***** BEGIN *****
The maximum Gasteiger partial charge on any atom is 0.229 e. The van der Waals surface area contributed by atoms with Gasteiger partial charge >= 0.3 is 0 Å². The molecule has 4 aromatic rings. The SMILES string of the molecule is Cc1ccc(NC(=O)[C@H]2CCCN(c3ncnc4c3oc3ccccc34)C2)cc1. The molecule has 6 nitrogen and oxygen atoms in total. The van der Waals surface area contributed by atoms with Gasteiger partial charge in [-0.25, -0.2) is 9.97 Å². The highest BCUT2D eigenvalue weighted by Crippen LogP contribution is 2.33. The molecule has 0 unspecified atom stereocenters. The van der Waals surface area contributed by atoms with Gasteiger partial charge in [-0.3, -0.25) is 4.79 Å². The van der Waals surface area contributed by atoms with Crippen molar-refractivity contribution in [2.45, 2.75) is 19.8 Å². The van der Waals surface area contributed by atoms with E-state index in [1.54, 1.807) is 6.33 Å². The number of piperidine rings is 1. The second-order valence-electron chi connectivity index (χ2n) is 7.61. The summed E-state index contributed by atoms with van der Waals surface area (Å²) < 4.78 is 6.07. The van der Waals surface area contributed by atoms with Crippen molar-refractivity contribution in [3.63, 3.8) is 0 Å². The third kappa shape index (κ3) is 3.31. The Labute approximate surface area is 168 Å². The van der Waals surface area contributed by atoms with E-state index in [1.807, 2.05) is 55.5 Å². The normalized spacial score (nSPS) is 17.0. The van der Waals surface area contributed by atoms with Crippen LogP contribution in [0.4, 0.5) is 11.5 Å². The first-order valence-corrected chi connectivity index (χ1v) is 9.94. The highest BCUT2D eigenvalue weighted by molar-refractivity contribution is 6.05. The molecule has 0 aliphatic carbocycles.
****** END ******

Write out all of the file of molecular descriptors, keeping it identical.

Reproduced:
The maximum Gasteiger partial charge on any atom is 0.229 e. The van der Waals surface area contributed by atoms with Gasteiger partial charge >= 0.3 is 0 Å². The molecule has 4 aromatic rings. The SMILES string of the molecule is Cc1ccc(NC(=O)[C@H]2CCCN(c3ncnc4c3oc3ccccc34)C2)cc1. The molecule has 6 nitrogen and oxygen atoms in total. The van der Waals surface area contributed by atoms with Gasteiger partial charge in [-0.25, -0.2) is 9.97 Å². The highest BCUT2D eigenvalue weighted by Crippen LogP contribution is 2.33. The molecule has 0 unspecified atom stereocenters. The van der Waals surface area contributed by atoms with Gasteiger partial charge in [-0.3, -0.25) is 4.79 Å². The van der Waals surface area contributed by atoms with Crippen molar-refractivity contribution in [2.45, 2.75) is 19.8 Å². The van der Waals surface area contributed by atoms with E-state index in [1.54, 1.807) is 6.33 Å². The number of piperidine rings is 1. The second-order valence-electron chi connectivity index (χ2n) is 7.61. The summed E-state index contributed by atoms with van der Waals surface area (Å²) < 4.78 is 6.07. The van der Waals surface area contributed by atoms with Crippen molar-refractivity contribution in [3.63, 3.8) is 0 Å². The third kappa shape index (κ3) is 3.31. The Labute approximate surface area is 168 Å². The van der Waals surface area contributed by atoms with E-state index in [1.807, 2.05) is 55.5 Å². The normalized spacial score (nSPS) is 17.0. The van der Waals surface area contributed by atoms with Crippen LogP contribution in [0.4, 0.5) is 11.5 Å². The first-order valence-corrected chi connectivity index (χ1v) is 9.94. The highest BCUT2D eigenvalue weighted by molar-refractivity contribution is 6.05. The molecule has 0 aliphatic carbocycles.